If you shrug and reboot the box after looking around for a few minutes, you may have missed the fact that a junior admin inadvertently deleted /boot and some portions of /etc and /usr/lib64 due to a runaway script they were writing. That's what was causing the segfaults and the wonky behavior. But since you rebooted the server without digging into the problem, you've made it much worse, and you'll soon boot a rescue image -- with all kinds of ponderous work awaiting you -- while a production server is down.
This is but one significant reason reboots in the Unix world should be extremely rare. Rather than a troubleshooting step, they're a Hail Mary approach to server administration. In short, nobody ever fixed a problem caused by a full /var partition by rebooting the box. (And don't give me any pedantic nonsense about open filehandles -- you know what I mean.)
In many cases, it's extremely important not to reboot, because the key to fixing the problem is present on the system before the reboot, but will not be immediately available after. The problem will recur, and if the only known solution is to reboot, then the problem will never be fixed unless or until someone decides not to reboot and instead tries to find the root of the problem. Unfortunately, that's not as common as it should be. Face it -- a bad stick of RAM cares not a whit about system uptime or when the box was last booted. It'll cause problems no matter what.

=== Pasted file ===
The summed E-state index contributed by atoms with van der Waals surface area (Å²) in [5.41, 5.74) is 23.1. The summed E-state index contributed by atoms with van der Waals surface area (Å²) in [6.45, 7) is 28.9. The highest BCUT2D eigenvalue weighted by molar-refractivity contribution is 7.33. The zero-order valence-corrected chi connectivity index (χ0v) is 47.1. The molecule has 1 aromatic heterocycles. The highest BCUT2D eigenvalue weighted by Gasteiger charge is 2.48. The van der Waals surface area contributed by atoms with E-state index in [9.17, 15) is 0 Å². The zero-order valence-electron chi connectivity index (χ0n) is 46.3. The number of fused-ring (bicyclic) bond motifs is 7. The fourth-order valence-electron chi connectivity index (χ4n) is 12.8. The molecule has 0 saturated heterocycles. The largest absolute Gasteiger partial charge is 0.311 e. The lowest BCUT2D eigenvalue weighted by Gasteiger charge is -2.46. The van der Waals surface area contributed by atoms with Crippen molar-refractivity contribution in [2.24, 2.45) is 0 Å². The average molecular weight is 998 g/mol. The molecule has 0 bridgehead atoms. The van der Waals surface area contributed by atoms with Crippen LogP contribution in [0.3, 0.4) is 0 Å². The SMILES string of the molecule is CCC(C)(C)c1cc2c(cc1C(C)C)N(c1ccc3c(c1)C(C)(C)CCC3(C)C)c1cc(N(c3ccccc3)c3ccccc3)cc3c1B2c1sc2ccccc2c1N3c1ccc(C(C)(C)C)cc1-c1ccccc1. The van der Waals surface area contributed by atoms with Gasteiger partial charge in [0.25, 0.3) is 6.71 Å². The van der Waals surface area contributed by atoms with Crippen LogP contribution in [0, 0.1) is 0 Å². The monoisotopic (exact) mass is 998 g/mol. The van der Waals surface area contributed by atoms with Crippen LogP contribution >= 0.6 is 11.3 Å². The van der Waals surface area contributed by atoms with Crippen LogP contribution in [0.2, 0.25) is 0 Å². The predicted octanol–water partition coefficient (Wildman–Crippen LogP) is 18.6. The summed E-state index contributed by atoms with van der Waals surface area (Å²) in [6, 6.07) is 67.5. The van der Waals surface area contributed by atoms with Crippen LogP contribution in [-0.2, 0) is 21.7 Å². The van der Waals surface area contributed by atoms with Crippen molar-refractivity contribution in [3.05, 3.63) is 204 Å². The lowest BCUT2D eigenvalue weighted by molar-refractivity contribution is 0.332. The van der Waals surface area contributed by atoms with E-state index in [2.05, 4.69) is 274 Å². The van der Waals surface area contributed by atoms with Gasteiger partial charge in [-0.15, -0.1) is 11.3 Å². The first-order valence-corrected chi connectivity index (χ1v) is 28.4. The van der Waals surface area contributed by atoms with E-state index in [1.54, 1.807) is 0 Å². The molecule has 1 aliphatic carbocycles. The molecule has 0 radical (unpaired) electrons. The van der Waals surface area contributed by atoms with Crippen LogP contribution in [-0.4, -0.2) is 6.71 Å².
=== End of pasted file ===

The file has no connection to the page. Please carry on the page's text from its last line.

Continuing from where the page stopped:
The next time you're looking at a problem and someone says, "Hey, let's just reboot the thing," make sure you've exhausted every other possibility before you send it to
init 6. The time and pain you save will definitely be your own.
This story, "When in doubt, reboot? Not Unix boxes," was originally published at InfoWorld.com. Read more of Paul Venezia's The Deep End blog at InfoWorld.com. For the latest business technology news, follow InfoWorld.com on Twitter.